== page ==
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  4. On-demand loading of assemblies with Silverlight Navigation « davidpoll.com…

    Thank you for submitting this cool story – Trackback from DotNetShoutout…
    P.S.: Wanted to add great post!

  5. Thanks for this writeup. I was trying to figure out how to do this and this will save me a lot of time. I very much like the idea of using the local store as a cache.

    My own personal goal is to come up with a small login front end that once it is loaded starts a process in the background to download all of the various application assemblies into the local store.

    The background process will also dynamically build a menu of the items it has loaded and/or verfied that it already had the current version for.

    I may hold off on my little project and see what you end up with. You already have a good portion of what I need compelted! ;)

  6. FYI: I just read a blog post from Brad Abrams and he is showing an example of using MEF to dynamically load an object from a XAP file. I am still trying to wrap my head around MEF, and was just wondering if you have already looked down that road as a possible solution?

    1. ;) Thankfully, I know Brad reasonably well (he was one of the folks at Microsoft who interviewed me for my original internship in 2006), and we had a 2-tweet exchange on this on Twitter. I saw his post, and intend — at the very least — to explore this route. My hope is that if you want to use MEF to dynamically load your assemblies, you can just use the technique I described in my earlier post for navigating to those pages.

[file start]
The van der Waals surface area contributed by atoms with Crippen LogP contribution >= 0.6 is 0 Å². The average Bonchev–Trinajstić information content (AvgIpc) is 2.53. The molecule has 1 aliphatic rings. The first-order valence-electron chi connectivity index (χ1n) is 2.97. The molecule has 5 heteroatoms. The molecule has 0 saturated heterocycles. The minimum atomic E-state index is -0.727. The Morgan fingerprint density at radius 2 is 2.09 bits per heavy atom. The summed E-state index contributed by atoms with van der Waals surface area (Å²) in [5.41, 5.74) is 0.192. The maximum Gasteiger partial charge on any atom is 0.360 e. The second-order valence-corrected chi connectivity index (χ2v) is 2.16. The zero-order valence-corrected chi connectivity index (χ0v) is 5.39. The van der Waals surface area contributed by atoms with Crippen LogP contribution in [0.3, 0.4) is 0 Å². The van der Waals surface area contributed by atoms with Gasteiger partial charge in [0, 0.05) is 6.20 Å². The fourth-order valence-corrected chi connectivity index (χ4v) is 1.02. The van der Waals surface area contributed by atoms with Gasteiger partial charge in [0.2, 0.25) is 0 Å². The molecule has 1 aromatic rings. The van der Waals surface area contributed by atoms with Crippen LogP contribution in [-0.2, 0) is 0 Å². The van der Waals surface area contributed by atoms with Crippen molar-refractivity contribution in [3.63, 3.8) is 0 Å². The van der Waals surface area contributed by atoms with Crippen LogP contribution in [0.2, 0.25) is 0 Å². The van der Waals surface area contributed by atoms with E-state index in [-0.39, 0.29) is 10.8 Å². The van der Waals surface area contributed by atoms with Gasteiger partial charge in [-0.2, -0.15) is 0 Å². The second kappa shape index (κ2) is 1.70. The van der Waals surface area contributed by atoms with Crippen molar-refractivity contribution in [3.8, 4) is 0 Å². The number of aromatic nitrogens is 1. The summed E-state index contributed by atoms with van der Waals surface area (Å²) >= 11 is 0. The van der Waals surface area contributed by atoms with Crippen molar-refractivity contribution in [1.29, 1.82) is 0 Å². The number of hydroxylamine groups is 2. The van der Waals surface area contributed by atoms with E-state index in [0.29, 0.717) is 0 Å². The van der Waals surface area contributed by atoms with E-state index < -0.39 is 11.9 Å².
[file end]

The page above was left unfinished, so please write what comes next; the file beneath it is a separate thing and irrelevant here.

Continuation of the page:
Regardless, I’m going to play with it a bit in the coming weeks to see if any ideas fall out of it :)

  7. The way we are doing is:

    1. On Application start, go through from all .xap files and create .myXap file while removing any common dlls between xap file.

    2. download .myXap file on demand and maintain a list of dlls downloaded.

    3. Read the Manifest file and see which dll is missing and download those.

    Once the dlls are in the memory you can do whatever you want.

  8. Love the idea…
    Would like to see this as part of a UI composition framework (future versions of CAL or similar) so that we dont have to hard refer the dlls and xamls as you are doing it. A level of dependency abstraction would be nice.

    1. Yep, I’m definitely thinking about ways to do this that don’t require you to put the DynamicLoader directly on the Frame (e.g. the Frame would just delegate to a “loader” that would do the dynamic loading on-demand, and could use composition frameworks like MEF or Prism to drive the loading.

      In the meantime, this feels like a quick and easy solution :)

  9. works great!, just another question, if I want to set linkbutton’s NavigateURL on the code-bind, which code do I need to put? the following code did not work, thanks